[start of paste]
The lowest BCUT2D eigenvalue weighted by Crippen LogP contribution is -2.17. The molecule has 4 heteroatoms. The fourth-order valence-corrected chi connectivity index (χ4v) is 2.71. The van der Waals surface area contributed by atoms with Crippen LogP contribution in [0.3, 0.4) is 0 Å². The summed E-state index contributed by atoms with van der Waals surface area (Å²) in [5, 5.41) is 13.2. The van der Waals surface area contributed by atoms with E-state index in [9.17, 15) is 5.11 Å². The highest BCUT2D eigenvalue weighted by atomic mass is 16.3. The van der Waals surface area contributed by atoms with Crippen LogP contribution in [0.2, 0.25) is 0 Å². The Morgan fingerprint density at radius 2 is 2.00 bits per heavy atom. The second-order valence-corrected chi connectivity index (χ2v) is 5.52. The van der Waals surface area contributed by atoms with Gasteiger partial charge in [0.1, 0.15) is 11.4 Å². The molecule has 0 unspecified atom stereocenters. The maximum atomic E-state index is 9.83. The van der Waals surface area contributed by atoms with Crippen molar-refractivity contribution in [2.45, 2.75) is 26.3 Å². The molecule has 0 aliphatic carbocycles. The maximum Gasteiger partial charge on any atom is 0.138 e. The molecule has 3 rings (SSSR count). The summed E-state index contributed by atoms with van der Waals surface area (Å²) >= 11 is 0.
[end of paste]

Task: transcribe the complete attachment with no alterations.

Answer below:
The lowest BCUT2D eigenvalue weighted by Crippen LogP contribution is -2.17. The molecule has 4 heteroatoms. The fourth-order valence-corrected chi connectivity index (χ4v) is 2.71. The van der Waals surface area contributed by atoms with Crippen LogP contribution in [0.3, 0.4) is 0 Å². The summed E-state index contributed by atoms with van der Waals surface area (Å²) in [5, 5.41) is 13.2. The van der Waals surface area contributed by atoms with E-state index in [9.17, 15) is 5.11 Å². The highest BCUT2D eigenvalue weighted by atomic mass is 16.3. The van der Waals surface area contributed by atoms with Crippen LogP contribution in [0.2, 0.25) is 0 Å². The Morgan fingerprint density at radius 2 is 2.00 bits per heavy atom. The second-order valence-corrected chi connectivity index (χ2v) is 5.52. The van der Waals surface area contributed by atoms with Gasteiger partial charge in [0.1, 0.15) is 11.4 Å². The molecule has 0 unspecified atom stereocenters. The maximum atomic E-state index is 9.83. The van der Waals surface area contributed by atoms with Crippen molar-refractivity contribution in [2.45, 2.75) is 26.3 Å². The molecule has 0 aliphatic carbocycles. The maximum Gasteiger partial charge on any atom is 0.138 e. The molecule has 3 rings (SSSR count). The summed E-state index contributed by atoms with van der Waals surface area (Å²) >= 11 is 0.